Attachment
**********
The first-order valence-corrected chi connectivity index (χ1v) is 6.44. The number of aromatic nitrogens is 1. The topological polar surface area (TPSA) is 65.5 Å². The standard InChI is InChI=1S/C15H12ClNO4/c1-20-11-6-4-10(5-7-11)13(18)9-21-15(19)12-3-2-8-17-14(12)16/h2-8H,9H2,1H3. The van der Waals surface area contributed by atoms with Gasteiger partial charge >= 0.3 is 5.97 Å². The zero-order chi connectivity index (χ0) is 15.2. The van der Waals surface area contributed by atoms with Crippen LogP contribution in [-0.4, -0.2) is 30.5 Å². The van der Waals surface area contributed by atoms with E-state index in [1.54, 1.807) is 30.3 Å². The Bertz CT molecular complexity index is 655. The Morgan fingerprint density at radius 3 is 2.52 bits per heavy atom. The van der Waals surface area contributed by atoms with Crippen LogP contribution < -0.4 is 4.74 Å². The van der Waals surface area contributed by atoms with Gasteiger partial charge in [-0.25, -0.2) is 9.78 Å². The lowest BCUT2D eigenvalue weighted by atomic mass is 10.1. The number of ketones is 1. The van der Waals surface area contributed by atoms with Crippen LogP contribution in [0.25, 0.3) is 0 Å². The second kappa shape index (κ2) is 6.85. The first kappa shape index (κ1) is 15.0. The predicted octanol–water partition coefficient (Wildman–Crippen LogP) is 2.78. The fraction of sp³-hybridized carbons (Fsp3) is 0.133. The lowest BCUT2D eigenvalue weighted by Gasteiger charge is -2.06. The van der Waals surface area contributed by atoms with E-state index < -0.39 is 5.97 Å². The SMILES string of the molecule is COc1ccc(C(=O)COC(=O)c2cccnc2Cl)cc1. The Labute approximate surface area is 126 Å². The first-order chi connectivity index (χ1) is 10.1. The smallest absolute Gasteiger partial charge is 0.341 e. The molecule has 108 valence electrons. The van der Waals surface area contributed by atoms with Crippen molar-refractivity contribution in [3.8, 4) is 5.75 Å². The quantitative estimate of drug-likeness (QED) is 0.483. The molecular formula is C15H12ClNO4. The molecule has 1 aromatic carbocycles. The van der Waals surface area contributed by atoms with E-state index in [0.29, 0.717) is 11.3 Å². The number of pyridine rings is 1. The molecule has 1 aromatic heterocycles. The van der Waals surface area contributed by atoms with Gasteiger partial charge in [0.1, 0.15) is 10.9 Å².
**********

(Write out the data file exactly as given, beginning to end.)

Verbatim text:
The first-order valence-corrected chi connectivity index (χ1v) is 6.44. The number of aromatic nitrogens is 1. The topological polar surface area (TPSA) is 65.5 Å². The standard InChI is InChI=1S/C15H12ClNO4/c1-20-11-6-4-10(5-7-11)13(18)9-21-15(19)12-3-2-8-17-14(12)16/h2-8H,9H2,1H3. The van der Waals surface area contributed by atoms with Gasteiger partial charge >= 0.3 is 5.97 Å². The zero-order chi connectivity index (χ0) is 15.2. The van der Waals surface area contributed by atoms with Crippen LogP contribution in [-0.4, -0.2) is 30.5 Å². The van der Waals surface area contributed by atoms with E-state index in [1.54, 1.807) is 30.3 Å². The Bertz CT molecular complexity index is 655. The Morgan fingerprint density at radius 3 is 2.52 bits per heavy atom. The van der Waals surface area contributed by atoms with Crippen LogP contribution < -0.4 is 4.74 Å². The van der Waals surface area contributed by atoms with Gasteiger partial charge in [-0.25, -0.2) is 9.78 Å². The lowest BCUT2D eigenvalue weighted by atomic mass is 10.1. The number of ketones is 1. The van der Waals surface area contributed by atoms with Crippen LogP contribution in [0.25, 0.3) is 0 Å². The second kappa shape index (κ2) is 6.85. The first kappa shape index (κ1) is 15.0. The predicted octanol–water partition coefficient (Wildman–Crippen LogP) is 2.78. The fraction of sp³-hybridized carbons (Fsp3) is 0.133. The lowest BCUT2D eigenvalue weighted by Gasteiger charge is -2.06. The van der Waals surface area contributed by atoms with E-state index < -0.39 is 5.97 Å². The SMILES string of the molecule is COc1ccc(C(=O)COC(=O)c2cccnc2Cl)cc1. The Labute approximate surface area is 126 Å². The first-order chi connectivity index (χ1) is 10.1. The smallest absolute Gasteiger partial charge is 0.341 e. The molecule has 108 valence electrons. The van der Waals surface area contributed by atoms with Crippen molar-refractivity contribution in [3.8, 4) is 5.75 Å². The quantitative estimate of drug-likeness (QED) is 0.483. The molecular formula is C15H12ClNO4. The molecule has 1 aromatic carbocycles. The van der Waals surface area contributed by atoms with E-state index in [0.29, 0.717) is 11.3 Å². The number of pyridine rings is 1. The molecule has 1 aromatic heterocycles. The van der Waals surface area contributed by atoms with Gasteiger partial charge in [0.1, 0.15) is 10.9 Å².